Los Angeles is in a violent confrontation with itself. Escalating inter-ethnic conflicts are frustrating its effort to become a world-class city.
Development policies over the last decade have sought to make the Los Angeles area the magnet of the burgeoning Pacific Rim economy. The region's growth has been phenomenal, as measured by trade revenues, number of building permits issued and aggregate income. The success of Los Angeles' integration into the international economy, however, is not matched by success in integrating its immigrant and ethnic minority populations.
The Los Angeles area--indeed, all of California--has also seen phenomenal growth in its immigrant communities. Most of the new immigrants are from Asia, Mexico and Central America--from countries torn by war and chronic undevelopment. In large part, they are drawn here by the same promise that has drawn foreign business investors: economic opportunity. But the recent increase of inter-ethnic interactions ending in tragedy suggests that we are poorly prepared to cope with the city's increased diversity.
The consciousness of Los Angeles was was shocked recently by the killing of a 15-year-old African-American schoolgirl by a Korean merchant. African-American and Latino relations came to the boiling-over point at a local high school. Latino-Cambodian tensions in Long Beach have erupted into unbridled urban warfare. Innocent children are dying almost daily in minority gangs' quest for neighborhood control. Racial supremacists are coming out of the closet, and hate crimes are setting new records.
All signs point, regrettably, to the continuing escalation of these conflicts and human tragedies. For Los Angeles remains the most racially segregated city in the country.
Long separated by distance and custom from the city's middle-class residential communities, South-Central Los Angeles has become the magnet--and launching pad--for impoverished immigrants. For decades South-Central was virtually all African-American; today, it has a rapidly growing Latino population and its neighborhood merchants are increasingly immigrant Asians. But unlike the "invasion/succession" (white flight) of the 1950s, African-Americans have neither the motive nor the means to move out. And they have grown resentful of other ethnic groups "making it" in America--at their expense. The opening of another Korean store in South-Central is like pouring salt into the wounds of decades of economic dependency.
Economic tensions are also infected by mutually shared stereotypes and intolerances. Newcomers to African-American communities often harbor the racial ideology of black inferiority that permeates the popular culture here and in many of the immigrants' homelands. African-Americans may be quick to ridicule or take offense at the cultural and linguistic practices of Latino neighbors and Asian merchants. Distrust and incomprehension is now a three-way phenomenon.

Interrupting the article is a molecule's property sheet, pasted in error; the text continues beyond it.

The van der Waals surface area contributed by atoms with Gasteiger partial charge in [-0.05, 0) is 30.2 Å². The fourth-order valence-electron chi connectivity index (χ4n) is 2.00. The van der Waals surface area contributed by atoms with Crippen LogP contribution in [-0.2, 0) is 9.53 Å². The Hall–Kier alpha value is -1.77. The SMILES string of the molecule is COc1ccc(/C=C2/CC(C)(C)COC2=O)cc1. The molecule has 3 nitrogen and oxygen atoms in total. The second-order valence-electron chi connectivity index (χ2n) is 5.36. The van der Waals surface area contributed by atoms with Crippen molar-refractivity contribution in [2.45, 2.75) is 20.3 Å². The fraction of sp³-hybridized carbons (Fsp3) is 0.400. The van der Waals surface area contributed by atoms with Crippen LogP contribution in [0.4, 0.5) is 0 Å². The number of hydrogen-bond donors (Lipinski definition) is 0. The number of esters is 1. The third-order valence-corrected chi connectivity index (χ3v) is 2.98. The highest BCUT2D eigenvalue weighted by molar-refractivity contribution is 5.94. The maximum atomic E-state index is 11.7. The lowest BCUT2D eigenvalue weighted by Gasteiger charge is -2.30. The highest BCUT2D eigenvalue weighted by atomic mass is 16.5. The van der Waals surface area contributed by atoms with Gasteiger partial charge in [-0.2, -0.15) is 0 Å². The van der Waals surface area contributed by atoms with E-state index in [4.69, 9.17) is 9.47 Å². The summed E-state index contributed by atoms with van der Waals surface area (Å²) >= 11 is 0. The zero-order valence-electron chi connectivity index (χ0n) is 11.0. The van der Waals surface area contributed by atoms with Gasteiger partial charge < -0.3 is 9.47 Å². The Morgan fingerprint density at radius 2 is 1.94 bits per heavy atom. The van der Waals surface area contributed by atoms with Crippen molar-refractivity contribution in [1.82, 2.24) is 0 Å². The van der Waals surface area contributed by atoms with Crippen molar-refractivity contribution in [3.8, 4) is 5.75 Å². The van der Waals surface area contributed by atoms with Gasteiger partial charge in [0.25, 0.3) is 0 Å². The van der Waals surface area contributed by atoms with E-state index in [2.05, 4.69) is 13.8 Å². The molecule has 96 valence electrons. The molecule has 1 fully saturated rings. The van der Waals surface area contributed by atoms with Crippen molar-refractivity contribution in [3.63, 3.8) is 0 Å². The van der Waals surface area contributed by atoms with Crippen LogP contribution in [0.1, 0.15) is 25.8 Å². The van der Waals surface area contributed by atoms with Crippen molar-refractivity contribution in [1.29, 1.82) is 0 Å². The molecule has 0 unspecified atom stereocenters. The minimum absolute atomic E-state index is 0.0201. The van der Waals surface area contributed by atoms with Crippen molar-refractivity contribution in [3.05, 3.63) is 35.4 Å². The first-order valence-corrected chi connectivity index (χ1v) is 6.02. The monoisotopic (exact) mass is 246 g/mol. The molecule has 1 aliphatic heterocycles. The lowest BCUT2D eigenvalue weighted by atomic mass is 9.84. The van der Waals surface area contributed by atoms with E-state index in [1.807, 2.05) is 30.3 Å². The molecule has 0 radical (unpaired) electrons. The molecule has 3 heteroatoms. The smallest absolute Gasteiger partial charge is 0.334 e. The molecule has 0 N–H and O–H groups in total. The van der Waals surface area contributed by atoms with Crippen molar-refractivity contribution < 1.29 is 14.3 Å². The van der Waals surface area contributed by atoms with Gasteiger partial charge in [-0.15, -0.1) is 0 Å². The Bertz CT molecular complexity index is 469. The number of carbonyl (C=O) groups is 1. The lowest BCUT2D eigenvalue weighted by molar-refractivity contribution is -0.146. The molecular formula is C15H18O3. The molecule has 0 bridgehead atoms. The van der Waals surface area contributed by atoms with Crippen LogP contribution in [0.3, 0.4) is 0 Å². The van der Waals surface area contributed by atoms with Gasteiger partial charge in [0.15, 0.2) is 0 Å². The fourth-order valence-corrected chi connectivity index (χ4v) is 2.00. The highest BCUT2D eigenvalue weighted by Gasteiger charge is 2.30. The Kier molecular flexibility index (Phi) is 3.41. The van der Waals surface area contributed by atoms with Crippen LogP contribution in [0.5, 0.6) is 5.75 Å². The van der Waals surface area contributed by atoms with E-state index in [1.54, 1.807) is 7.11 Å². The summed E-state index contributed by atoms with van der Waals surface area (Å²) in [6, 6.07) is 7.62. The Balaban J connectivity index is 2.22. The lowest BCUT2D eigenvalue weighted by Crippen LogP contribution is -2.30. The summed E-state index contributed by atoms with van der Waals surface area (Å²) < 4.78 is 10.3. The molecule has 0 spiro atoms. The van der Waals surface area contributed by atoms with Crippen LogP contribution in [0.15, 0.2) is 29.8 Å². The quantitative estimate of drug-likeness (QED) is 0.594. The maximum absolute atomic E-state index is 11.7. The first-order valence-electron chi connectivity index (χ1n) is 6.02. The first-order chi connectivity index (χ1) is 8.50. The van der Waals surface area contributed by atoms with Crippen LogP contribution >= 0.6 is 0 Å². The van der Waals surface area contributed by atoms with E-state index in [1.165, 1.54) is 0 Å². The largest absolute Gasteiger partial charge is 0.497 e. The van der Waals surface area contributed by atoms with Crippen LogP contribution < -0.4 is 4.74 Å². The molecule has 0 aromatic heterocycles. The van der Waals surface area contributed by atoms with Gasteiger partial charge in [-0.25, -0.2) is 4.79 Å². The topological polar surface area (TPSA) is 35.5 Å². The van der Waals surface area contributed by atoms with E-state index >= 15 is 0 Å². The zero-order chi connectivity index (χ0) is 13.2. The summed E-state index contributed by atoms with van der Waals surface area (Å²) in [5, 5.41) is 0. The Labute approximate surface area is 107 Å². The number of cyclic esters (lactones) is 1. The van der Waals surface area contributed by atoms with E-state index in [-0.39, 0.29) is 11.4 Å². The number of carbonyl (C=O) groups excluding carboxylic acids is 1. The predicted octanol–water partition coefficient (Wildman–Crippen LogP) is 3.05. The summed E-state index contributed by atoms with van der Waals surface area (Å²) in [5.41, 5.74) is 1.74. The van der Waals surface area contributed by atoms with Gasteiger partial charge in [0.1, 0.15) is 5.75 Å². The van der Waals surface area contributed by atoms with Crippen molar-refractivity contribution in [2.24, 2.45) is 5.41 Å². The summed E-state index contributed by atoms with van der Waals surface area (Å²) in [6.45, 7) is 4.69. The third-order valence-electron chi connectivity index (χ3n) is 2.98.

These groups also compete for limited public resources. African Americans, Asians, and Latinos often find themselves pitted against each other for political representation and a share of public goods and services. Excluded from segregated, upwardly mobile communities, choked by public and private-sector divestment and neglect, South-Central residents live in a breeding ground for inter-ethnic conflict. And this social cancer is spreading throughout the region, even to the heart of the San Fernando Valley, for decades the model of All-American--meaning all-white--suburbia.
How, then, do we meet and overcome these challenges to America's ideal of a free and open society? Is there an antidote for inter-ethnic rivalry, violence and bloodshed?
The crisis of the new immigration forces us to re-examine, and re-affirm, our American democratic ideals and our early melting-pot experiences and put them to work building a world-class, cosmopolitan city.
The key to the restructuring of our social/cultural values must be forged by multiethnic coalitions, such as the Asian Pacific Legal Center's plan to offer inter-ethnic relations training. The L.A. Black/Korean Alliance is another positive effort to bridge cultural differences.
But these grass-roots efforts, largely dependent on volunteerism, are insufficient. Inter-ethnic and inter-cultural relationships belong on our local, state and national agendas.
The silver lining in the crises surrounding the new immigration lies in making us acknowledge and confront our prejudices and our society's structured inequities. We must find a way of resolving disputes--large and small--nonviolently. We must develop and propagate images in the popular media that reverse stereotypes and offer positive models of cross-cultural interaction and understanding.
On a practical, literally street-level scale, zoning and transportation policies must take human interaction into consideration. Pedestrian-oriented development, encouraging greater contact between merchant and resident, young and old, renter and homeowner, newcomers and old, helps to create a community of tolerance and opportunity. It also promotes land-use efficiency and the cosmopolitan culture needed to sustain Los Angeles as a truly world-class city.